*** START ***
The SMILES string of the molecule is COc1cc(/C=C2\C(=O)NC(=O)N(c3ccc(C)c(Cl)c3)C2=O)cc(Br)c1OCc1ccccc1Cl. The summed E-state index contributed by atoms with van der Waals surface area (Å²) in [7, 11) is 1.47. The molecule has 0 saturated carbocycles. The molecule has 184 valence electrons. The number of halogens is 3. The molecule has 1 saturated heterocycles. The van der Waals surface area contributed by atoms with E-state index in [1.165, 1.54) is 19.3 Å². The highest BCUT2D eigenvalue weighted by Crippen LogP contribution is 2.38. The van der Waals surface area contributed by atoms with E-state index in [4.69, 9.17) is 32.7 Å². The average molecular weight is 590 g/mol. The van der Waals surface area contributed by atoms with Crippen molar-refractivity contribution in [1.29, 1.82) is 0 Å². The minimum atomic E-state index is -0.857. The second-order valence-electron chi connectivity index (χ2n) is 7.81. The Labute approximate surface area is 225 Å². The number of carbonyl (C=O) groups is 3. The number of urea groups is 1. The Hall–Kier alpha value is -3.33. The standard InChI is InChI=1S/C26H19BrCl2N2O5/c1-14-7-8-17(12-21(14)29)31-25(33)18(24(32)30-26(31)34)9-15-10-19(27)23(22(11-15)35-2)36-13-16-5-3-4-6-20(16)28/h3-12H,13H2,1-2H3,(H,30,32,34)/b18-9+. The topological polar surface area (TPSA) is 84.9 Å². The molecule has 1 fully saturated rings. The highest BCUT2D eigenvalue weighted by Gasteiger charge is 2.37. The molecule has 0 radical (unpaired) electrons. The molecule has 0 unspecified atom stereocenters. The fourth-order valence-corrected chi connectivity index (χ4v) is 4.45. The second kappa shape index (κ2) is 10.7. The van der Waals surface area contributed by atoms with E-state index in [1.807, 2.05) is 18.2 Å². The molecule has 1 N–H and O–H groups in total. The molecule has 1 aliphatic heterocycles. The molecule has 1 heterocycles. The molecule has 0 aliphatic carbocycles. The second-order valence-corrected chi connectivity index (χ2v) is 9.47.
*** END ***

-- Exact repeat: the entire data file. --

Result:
The SMILES string of the molecule is COc1cc(/C=C2\C(=O)NC(=O)N(c3ccc(C)c(Cl)c3)C2=O)cc(Br)c1OCc1ccccc1Cl. The summed E-state index contributed by atoms with van der Waals surface area (Å²) in [7, 11) is 1.47. The molecule has 0 saturated carbocycles. The molecule has 184 valence electrons. The number of halogens is 3. The molecule has 1 saturated heterocycles. The van der Waals surface area contributed by atoms with E-state index in [1.165, 1.54) is 19.3 Å². The highest BCUT2D eigenvalue weighted by Crippen LogP contribution is 2.38. The van der Waals surface area contributed by atoms with E-state index in [4.69, 9.17) is 32.7 Å². The average molecular weight is 590 g/mol. The van der Waals surface area contributed by atoms with Crippen molar-refractivity contribution in [1.29, 1.82) is 0 Å². The minimum atomic E-state index is -0.857. The second-order valence-electron chi connectivity index (χ2n) is 7.81. The Labute approximate surface area is 225 Å². The number of carbonyl (C=O) groups is 3. The number of urea groups is 1. The Hall–Kier alpha value is -3.33. The standard InChI is InChI=1S/C26H19BrCl2N2O5/c1-14-7-8-17(12-21(14)29)31-25(33)18(24(32)30-26(31)34)9-15-10-19(27)23(22(11-15)35-2)36-13-16-5-3-4-6-20(16)28/h3-12H,13H2,1-2H3,(H,30,32,34)/b18-9+. The topological polar surface area (TPSA) is 84.9 Å². The molecule has 1 fully saturated rings. The highest BCUT2D eigenvalue weighted by Gasteiger charge is 2.37. The molecule has 0 radical (unpaired) electrons. The molecule has 0 unspecified atom stereocenters. The fourth-order valence-corrected chi connectivity index (χ4v) is 4.45. The second kappa shape index (κ2) is 10.7. The van der Waals surface area contributed by atoms with E-state index in [1.807, 2.05) is 18.2 Å². The molecule has 1 N–H and O–H groups in total. The molecule has 1 aliphatic heterocycles. The molecule has 1 heterocycles. The molecule has 0 aliphatic carbocycles. The second-order valence-corrected chi connectivity index (χ2v) is 9.47.